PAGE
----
Thus, this safe place is for conversation that brings life not only to those participating directly in the conversation, but also to those who choose to listen in. This freedom is for sharing pain and healing, discouragement and encouragement, anger and joy, bondage and freedom, the good and the bad, all with the goal that maybe, just maybe, someone else out there needs to hear these very words. This podcast is and these conversations are a safe place for building up and encouraging and empowering other people.

The only tearing down that will occur will be the tearing down of oppressive and abusive systems that we’ve grown all too accustomed to tolerating in our society and in our churches. Using story and experience, dialogue and conversation, vulnerability and authenticity, community and individuality, questions and answers or silence, my hope is that this podcast will expose (unto life) where we are lacking and exhort us to better activity in the world, activity based in and founded on the Gospel of Jesus Christ, the good news, the proclamation of the Cross.

So, with that said: Welcome to Sancta Colloquia; I’m glad you’re here.

Twitter: @SanctaColloquia

A Video Interview with John-Marc Ormechea

I don’t like being in front of a camera; I avoid it in fact. (Yes, I know the irony of saying that and being the woman who sent half-naked photos of herself through the Twitterverse earlier this year.) So, when my friend John-Marc Ormechea (otherwise known as @EpicTillich on Twitter), asked me to talk with him via Zoom my response was: hell no! Nah-ah. No way. Hard pass. But what I said was: “uh, sure.” And I mustered up all the courage in my 140 pound frame and sat with John-Marc and talked about my journey in Christ, Martin Luther (#swoon), and Liturgy as a beautiful feature of The Episcopal Communion. It was fun. I talk with my hands *a lot*. I choked up at one point (now you’ll know what I look like when I’m about to cry).  I’m *VERY* animated; everything is right there on my face to see (good news: I’m a bad liar because of this animation).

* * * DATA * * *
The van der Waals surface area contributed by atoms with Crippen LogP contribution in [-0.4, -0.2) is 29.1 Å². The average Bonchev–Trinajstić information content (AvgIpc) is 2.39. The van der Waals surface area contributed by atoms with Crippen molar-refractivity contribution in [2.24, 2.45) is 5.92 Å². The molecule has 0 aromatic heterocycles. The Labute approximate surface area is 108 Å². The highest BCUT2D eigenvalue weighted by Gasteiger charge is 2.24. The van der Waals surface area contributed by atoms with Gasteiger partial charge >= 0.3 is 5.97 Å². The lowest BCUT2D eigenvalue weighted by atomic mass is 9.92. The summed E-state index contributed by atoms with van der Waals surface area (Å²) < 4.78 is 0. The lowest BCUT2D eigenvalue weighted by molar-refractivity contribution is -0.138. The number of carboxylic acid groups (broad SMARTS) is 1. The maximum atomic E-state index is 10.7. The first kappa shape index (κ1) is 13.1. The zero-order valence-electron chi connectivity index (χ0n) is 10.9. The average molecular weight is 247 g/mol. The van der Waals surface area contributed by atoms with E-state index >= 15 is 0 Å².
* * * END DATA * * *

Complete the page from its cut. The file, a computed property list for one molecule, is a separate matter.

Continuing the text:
Anyway, here is that video. And, all my gratitude to John-Marc Ormechea for asking me to talk to him about things that I’m passionate about. I’m beyond honored.

 

 

You can find John-Marc Ormechea here: https://epictillich.wordpress.com/ or on Twitter: @EpicTillich. You’ll blessed as I have been.

It’s Her Fault

She was born to be at fault.

She wasn’t in their plan; she happened.

She was to be the boy that would replace the older;

Delivery. “It’s a girl. I’m sorry,” her mom said.

She was the reason they never had that *real* boy.

 

While the older wrecked havoc; she absorbed.

The family fought; ready to tear apart at the seams.

She tried to soothe, tried to hold them all together.

Yet, she bore the fault of the older who deserved the wrath.

Early life taught her: “receive; you are at fault.”

 

A guy stood in a doorway a few feet away from naked-her,

Her body shivered; she tried to dress herself; she was crying.

He called her names: “whore,” “you’re nothing but a prostitute,” “hag,” “filth.”

It was her fault that his roommate took her when he wanted to;

It was she who was the whore who deserved it.

 

She gazes upon the “ring-of-vows-now-broken” still wrapping her finger.

Her heart—broken more—questions, “how did this happen?”

“I’m strong; I’m smart; I’m educated…How?” she whispers.

The silences threatens her; it has the condemning answer:

“Oh silly girl, don’t you know this by now? It’s your fault.”